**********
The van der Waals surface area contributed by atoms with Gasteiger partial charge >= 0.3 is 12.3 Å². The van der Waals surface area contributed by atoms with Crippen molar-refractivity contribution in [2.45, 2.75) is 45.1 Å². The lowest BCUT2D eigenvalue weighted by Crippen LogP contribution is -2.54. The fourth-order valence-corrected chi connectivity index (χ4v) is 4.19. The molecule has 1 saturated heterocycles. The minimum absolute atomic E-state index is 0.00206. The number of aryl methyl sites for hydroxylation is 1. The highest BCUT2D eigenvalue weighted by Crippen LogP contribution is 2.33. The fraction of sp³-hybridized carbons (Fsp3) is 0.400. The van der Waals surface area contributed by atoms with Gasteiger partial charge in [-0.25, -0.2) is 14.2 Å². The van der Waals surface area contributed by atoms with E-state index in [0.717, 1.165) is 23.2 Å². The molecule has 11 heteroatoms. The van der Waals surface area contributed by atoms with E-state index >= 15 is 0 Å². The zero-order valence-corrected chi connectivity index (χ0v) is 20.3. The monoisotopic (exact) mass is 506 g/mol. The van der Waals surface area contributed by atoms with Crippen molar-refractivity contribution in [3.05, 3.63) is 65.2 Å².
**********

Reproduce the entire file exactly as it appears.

The van der Waals surface area contributed by atoms with Gasteiger partial charge >= 0.3 is 12.3 Å². The van der Waals surface area contributed by atoms with Crippen molar-refractivity contribution in [2.45, 2.75) is 45.1 Å². The lowest BCUT2D eigenvalue weighted by Crippen LogP contribution is -2.54. The fourth-order valence-corrected chi connectivity index (χ4v) is 4.19. The molecule has 1 saturated heterocycles. The minimum absolute atomic E-state index is 0.00206. The number of aryl methyl sites for hydroxylation is 1. The highest BCUT2D eigenvalue weighted by Crippen LogP contribution is 2.33. The fraction of sp³-hybridized carbons (Fsp3) is 0.400. The van der Waals surface area contributed by atoms with Gasteiger partial charge in [-0.25, -0.2) is 14.2 Å². The van der Waals surface area contributed by atoms with E-state index in [0.717, 1.165) is 23.2 Å². The molecule has 11 heteroatoms. The van der Waals surface area contributed by atoms with E-state index >= 15 is 0 Å². The zero-order valence-corrected chi connectivity index (χ0v) is 20.3. The monoisotopic (exact) mass is 506 g/mol. The van der Waals surface area contributed by atoms with Crippen molar-refractivity contribution in [3.05, 3.63) is 65.2 Å².